My earliest encounter with menstruation as a young boy came while I was in primary school. A female classmate who was late to school was punished with two strokes of the cane on her backside. Seconds later, she was soiled with blood, and quickly, she was whisked away from the pandemonium that had started.

Our teachers came back to tell us she was alright and was being catered for. There was no mention of what had happened to her, only that she had changed schools. Months later, we heard she had her ‘period’ while she was being caned and felt ashamed coming back to school. That experience stayed with me and left me rather confused. Years later, I understood it all, and coming to terms with it, I realized why this is a broader conversation that must be had.

For as long as we have known, men (both young and old) have always had a complicated understanding of menstruation, or what we term “women’s period’. It is a narrative that is not only surprising but also outdated and must give way to a more progressive understanding of what this natural cycle is all about. Humans tend to mystify or create myths about ideas and natural occurrences they do not understand; thus, men can be spared for being so ignorant about menstruation and how it affects women and even men as well. Regardless of that, we must change the narrative.

While considerable progress is being made to change the male perspective on women’s menstrual health and hygiene, there is a need to make a concerted effort to ensure this narrative is totally revamped. The result of the prevailing status quo is this: most women, especially young girls, are left to themselves with no support during their monthly periods because the whole conversation of menstruation is shrouded in secrecy and, in most cases, between mother and daughter, without recourse to men.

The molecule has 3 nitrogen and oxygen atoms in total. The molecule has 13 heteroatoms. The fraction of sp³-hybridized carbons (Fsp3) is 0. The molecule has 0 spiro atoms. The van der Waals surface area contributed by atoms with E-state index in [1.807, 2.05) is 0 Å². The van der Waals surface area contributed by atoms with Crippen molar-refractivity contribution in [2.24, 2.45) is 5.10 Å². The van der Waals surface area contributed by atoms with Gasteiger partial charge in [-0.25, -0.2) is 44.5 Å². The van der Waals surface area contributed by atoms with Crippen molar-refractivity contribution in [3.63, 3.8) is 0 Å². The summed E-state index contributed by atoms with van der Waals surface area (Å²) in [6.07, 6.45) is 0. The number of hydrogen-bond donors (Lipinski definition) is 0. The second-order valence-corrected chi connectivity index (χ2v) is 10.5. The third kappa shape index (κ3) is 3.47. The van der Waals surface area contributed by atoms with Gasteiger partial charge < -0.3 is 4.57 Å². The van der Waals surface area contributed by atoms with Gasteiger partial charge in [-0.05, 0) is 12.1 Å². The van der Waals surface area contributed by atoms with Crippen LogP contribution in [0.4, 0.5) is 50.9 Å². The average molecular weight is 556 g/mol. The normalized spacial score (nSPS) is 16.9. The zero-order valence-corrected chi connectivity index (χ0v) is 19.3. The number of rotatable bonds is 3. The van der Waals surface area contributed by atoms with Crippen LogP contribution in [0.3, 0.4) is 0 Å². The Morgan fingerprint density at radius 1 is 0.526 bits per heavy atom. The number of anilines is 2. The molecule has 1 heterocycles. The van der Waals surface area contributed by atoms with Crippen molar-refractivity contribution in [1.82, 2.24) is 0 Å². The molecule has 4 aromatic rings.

On the other hand, I have encountered some young men who also feel that issues around menstruation or periods are private matters and that an attempt to discuss them in public or create awareness of them constitutes an invasion of privacy. We see this line of thought displayed in how males treat their female partners during their menstruation. This is as absurd as it can get; if for nothing else, it is imperative that men take a keen interest in the menstrual cycles of their partners. When it comes to menstruation, there must be a united call to action for both men and women.

The truth is, men have always been perplexed and somewhat confused about women, their menstrual health and cycle, and reproductive health in general. This can be explained as there is very little literature on this amazing natural phenomenon. In some cases, the very few books that dare to discuss menstruation also end up confusing us. The stigma that comes with menstruation has largely contributed to the fact that there is very little literature on the matter.